If you’ve ‘outgrown’ your car, but not the finance owing on it – here are the answers…
Car loans can often last longer than cars last their drivers: Your four-year-old car still has a year of repayments on it but you want the latest model. Or maybe, your family has grown since you bought that small car on finance? The list of reasons and situations goes on…
In this article, we clear up some common questions about upgrading cars with car loans.
My car has money owing on it but I don’t want it anymore. What can I do?
People ‘move’ cars with finance on them all the time. In a nutshell, you’ll need to pay the loan out with the money you receive from selling or trading your car in. To sell a car with finance owing on it, you must speak to your lender beforehand to avoid breaching your loan contract.
To sell or trade in the car, you’ll need a payout figure – the actual amount of money needed to be paid to finish the loan on the car you’re parting ways with. Again, you’ll have to contact your lender to receive these details.
With that information, you’ll know how much of your current car’s sale price will have to go to paying off the car loan it’s attached to.
What if the payout figure is more than the value of the car?
This is called ‘negative equity’. For example, you owe $12,000 on a car that you are only able to sell for $10,000 – the amount owing exceeds the value of your car.
As with all car loans, the lender will have ‘security’ on the vehicle. This means that if a borrower doesn’t pay the loan back, the lender can repossess the vehicle. In other words, if you sell the car, you’re selling the lender’s asset and breaching the contract agreement.
In this situation, there are two options – AFTER advising the lender of your intentions and confirming the payout figure.
Selling the car privately:
- If the buyer is paying cash, you will need to send those funds to pay out the loan.
- If the new buyer is buying the car with finance, their lender will not allow them to purchase the car for less than what is owing on the loan, as they will not be able to take it as security as per the paperwork.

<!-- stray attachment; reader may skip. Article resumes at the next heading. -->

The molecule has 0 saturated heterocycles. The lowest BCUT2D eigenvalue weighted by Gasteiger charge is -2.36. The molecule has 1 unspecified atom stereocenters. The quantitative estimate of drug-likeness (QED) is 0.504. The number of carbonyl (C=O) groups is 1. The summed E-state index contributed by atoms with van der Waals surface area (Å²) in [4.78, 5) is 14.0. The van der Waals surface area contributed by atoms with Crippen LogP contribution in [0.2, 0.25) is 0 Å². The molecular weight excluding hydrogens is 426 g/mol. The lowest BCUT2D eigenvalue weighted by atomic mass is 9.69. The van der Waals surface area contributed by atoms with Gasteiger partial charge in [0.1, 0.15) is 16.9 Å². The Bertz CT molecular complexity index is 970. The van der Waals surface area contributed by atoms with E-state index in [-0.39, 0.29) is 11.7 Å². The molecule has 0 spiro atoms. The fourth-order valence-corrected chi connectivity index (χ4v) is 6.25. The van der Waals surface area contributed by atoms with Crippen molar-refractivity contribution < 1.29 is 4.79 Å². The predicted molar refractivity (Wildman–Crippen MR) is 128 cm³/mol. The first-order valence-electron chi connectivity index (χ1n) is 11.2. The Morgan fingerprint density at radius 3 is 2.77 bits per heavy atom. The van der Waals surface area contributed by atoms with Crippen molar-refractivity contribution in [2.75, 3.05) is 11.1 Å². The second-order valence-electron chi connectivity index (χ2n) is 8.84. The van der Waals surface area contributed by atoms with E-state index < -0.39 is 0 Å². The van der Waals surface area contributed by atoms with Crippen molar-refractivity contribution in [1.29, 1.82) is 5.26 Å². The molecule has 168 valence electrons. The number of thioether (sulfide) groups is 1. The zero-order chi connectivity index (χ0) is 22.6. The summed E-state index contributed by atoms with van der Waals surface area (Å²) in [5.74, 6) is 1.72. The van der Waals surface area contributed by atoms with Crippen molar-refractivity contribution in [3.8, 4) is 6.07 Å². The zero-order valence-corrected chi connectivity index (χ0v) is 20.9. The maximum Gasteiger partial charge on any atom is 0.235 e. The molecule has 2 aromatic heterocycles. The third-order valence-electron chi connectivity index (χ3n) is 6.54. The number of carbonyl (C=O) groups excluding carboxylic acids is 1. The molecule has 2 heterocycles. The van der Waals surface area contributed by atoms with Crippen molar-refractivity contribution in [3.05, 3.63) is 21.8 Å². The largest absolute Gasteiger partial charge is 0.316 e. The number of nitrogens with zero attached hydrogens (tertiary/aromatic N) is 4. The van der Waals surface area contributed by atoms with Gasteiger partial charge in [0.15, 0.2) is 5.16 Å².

Trade your car in at a dealer:
- A licenced dealer dealer will pay out the remaining balance to the lender when they receive your vehicle. Depending on the agreed price, you may need to make up the remaining balance in cash.
I want to sell my current car which has finance owing on it and buy a new car with a car loan.
Similar to the above situation, you’ll have to speak to your lender and likely trade the car in with a licenced dealer.
If you have negative equity, as discussed above, the dealer will add that amount on top of your new loan.
For example, you trade in a $10,000 car with $12,000 owing and take out another car loan to buy a $20,000 car.
The dealer uses the $10,000 value of your previous car to pay out the previous loan, adding the remaining $2000 to your new loan. You now have a $20,000 car with a $22,000 loan (the extra $2000 is from the previous loan).
Tip: Always make sure to compare car loans as rates and repayments can change if the loan amount exceeds the vehicle’s value.
Can I sell my current car which has money owing on it privately?
Yes. You’ll have to make sure that all parties concerned are aware of your plans. If you have a smaller amount owing on the loan and decide to sell the car, you can use the money you receive from the buyer to complete the loan.
The buyer should be made aware that there is money owing on the vehicle they are buying.
These details are recorded on a PPSR [https://www.ppsr.gov.au/]. The Personal Property Securities Register provides reports on all road vehicles in Australia. The report includes critical information such whether the car has ever been reported as stolen, written off or if there’s any finance owing on it.
The Right Choice
The ultimate goal is get you and your family from A to B safely, comfortably and reliably. If you’re thinking about upgrading your car, use a car loan calculator to get some ideas. These online tools provide quick and simple answers without obligations.